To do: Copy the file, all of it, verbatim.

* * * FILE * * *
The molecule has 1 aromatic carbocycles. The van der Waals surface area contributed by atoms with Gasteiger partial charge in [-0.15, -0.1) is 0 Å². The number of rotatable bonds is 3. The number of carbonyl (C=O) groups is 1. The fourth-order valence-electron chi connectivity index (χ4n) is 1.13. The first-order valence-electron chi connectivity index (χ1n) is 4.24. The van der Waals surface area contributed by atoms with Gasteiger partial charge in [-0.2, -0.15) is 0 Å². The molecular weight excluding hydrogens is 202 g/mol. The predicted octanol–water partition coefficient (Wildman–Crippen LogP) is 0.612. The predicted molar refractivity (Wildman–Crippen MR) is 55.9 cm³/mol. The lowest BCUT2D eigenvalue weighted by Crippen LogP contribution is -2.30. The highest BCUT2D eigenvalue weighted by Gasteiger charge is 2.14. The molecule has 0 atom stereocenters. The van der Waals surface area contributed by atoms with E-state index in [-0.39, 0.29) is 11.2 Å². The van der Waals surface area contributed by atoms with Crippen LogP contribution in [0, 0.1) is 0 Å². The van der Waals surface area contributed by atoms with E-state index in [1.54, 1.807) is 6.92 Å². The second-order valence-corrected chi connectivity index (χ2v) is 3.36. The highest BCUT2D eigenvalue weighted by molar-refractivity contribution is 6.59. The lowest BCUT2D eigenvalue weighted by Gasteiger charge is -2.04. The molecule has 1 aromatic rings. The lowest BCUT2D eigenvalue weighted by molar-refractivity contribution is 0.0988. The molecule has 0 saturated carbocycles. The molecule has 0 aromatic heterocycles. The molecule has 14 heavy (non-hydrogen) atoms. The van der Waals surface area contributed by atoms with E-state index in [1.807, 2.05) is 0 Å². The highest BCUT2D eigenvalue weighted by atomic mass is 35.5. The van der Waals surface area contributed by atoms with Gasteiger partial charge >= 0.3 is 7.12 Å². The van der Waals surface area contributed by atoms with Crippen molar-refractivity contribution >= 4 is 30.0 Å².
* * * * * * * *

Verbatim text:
The molecule has 1 aromatic carbocycles. The van der Waals surface area contributed by atoms with Gasteiger partial charge in [-0.15, -0.1) is 0 Å². The number of rotatable bonds is 3. The number of carbonyl (C=O) groups is 1. The fourth-order valence-electron chi connectivity index (χ4n) is 1.13. The first-order valence-electron chi connectivity index (χ1n) is 4.24. The van der Waals surface area contributed by atoms with Gasteiger partial charge in [-0.2, -0.15) is 0 Å². The molecular weight excluding hydrogens is 202 g/mol. The predicted octanol–water partition coefficient (Wildman–Crippen LogP) is 0.612. The predicted molar refractivity (Wildman–Crippen MR) is 55.9 cm³/mol. The lowest BCUT2D eigenvalue weighted by Crippen LogP contribution is -2.30. The highest BCUT2D eigenvalue weighted by Gasteiger charge is 2.14. The molecule has 0 atom stereocenters. The van der Waals surface area contributed by atoms with E-state index in [-0.39, 0.29) is 11.2 Å². The van der Waals surface area contributed by atoms with Crippen LogP contribution in [0, 0.1) is 0 Å². The van der Waals surface area contributed by atoms with E-state index in [1.54, 1.807) is 6.92 Å². The second-order valence-corrected chi connectivity index (χ2v) is 3.36. The highest BCUT2D eigenvalue weighted by molar-refractivity contribution is 6.59. The lowest BCUT2D eigenvalue weighted by Gasteiger charge is -2.04. The molecule has 1 aromatic rings. The lowest BCUT2D eigenvalue weighted by molar-refractivity contribution is 0.0988. The molecule has 0 saturated carbocycles. The molecule has 0 aromatic heterocycles. The molecule has 14 heavy (non-hydrogen) atoms. The van der Waals surface area contributed by atoms with E-state index in [1.807, 2.05) is 0 Å². The highest BCUT2D eigenvalue weighted by atomic mass is 35.5. The van der Waals surface area contributed by atoms with Gasteiger partial charge >= 0.3 is 7.12 Å². The van der Waals surface area contributed by atoms with Crippen molar-refractivity contribution >= 4 is 30.0 Å².